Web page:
Zimbabwe News and Internet Radio

Tax evaders give Zimra headaches

By Farayi Machamire

Organised criminal networks, smuggling syndicates and gold cartels are costing government millions of dollars and complicating Zimbabwe Revenue Authority (Zimra)’s revenue collection efforts.

ZIMRA offices in Harare (Picture by smezim.com)
ZIMRA offices in Harare (Picture by smezim.com)

This comes as Zimra has called for a collaborative effort, a national consensus and commitment to fight the scourge of tax corruption and evasion.

The tax collector’s efforts to reduce the opportunity for corruption have been demonstrated through systems such as the independent hotline, forensic audits and the electronic cargo tracking system.

However, all this has not eliminated tax corruption despite the marginal celebrated victories.

“Our tax systems and revenue efforts have been complicated by the levels of tax evasion and smuggling of goods in and out of our country, thus depriving the government of the much-needed revenue for development,” Zimra commissioner-general Faith Mazani told delegates at the annual Zimra appreciation awards dinner last week.

“The nature of non-compliance in Zimbabwe is characterised by syndicated smuggling of high value goods, minerals and agricultural produce by cartels, which activities go beyond the traditional functions of the revenue authority.”

The compliance rate is only 25 percent with the majority of the taxable activities finding illegal ways to operate outside the tax net. Noncompliance is negatively impacting on service delivery with roads, hospitals and other infrastructures bearing the brunt.

Mazani said Zimra is working around the clock to bring in those activities into the net in order to share the tax burden across all taxpayers as well as nip tax corruption in the bud but needed more collaboration from government departments.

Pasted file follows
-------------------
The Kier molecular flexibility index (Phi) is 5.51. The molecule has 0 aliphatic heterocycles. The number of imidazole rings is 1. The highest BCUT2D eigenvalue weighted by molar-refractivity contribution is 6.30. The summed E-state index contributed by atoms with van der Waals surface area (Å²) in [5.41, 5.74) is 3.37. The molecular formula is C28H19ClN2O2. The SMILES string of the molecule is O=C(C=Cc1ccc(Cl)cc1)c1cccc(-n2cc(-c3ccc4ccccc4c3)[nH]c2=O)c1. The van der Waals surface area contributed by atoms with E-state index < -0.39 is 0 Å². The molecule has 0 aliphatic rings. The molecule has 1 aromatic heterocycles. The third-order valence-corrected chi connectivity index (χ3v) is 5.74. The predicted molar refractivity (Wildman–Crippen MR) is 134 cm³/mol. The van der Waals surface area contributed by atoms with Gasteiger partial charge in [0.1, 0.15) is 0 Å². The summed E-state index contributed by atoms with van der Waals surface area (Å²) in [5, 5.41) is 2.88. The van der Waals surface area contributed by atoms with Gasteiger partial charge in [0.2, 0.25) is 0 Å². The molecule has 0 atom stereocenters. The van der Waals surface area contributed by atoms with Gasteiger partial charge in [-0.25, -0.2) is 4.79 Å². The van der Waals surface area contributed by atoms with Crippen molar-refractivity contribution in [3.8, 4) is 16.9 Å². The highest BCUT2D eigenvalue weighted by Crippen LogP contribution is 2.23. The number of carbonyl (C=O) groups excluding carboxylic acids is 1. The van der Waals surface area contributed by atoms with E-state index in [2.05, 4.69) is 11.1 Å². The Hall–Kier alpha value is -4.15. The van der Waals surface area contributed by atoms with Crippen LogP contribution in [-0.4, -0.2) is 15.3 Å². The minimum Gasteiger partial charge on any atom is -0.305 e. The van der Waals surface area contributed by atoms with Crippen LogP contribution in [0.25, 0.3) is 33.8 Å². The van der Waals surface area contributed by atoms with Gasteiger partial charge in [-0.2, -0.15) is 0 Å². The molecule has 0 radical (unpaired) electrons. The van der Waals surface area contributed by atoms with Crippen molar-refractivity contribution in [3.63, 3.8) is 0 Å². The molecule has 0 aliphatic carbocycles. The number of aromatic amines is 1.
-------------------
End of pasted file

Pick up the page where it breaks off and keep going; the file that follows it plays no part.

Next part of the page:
“We have put in place a number of measures to fight corruption among our staff. Our loss control unit is a vibrant and professional team of officers with both technical and investigative skills to identify and curb any corrupt activities among our staff,” Mazani said.

“Our code of conduct ensures that anyone found to have been involved in corrupt activity is investigated and dismissed. Asset declarations and lifestyle audits are used to identify any cases of unjust enrichment and signs of living beyond one’s means, and officers are called to explain the source of their wealth as a way of curbing corruption.

“The whistle-blower and anti-corruption hotline used to anonymously report corruption activities have provided information on both staff and taxpayers who are bent on depriving the authority of government revenue.

“These efforts however, can only be successful to the levels that we expect if we collaborate to fight this scourge of corruption that we are confronted with.”

Among the problems hindering enforcement measures to curb smuggling and encourage adherence to customs procedures and formalities is the issue of dilapidated infrastructure.

The infrastructural limitations at the borders especially Beitbridge and Forbes bottlenecks contribute a lot to the chaos, hence the resultant corruption at the ports.

Infrastructure does not fall under the purview of Zimra, but under the ministry of Transport. DailyNews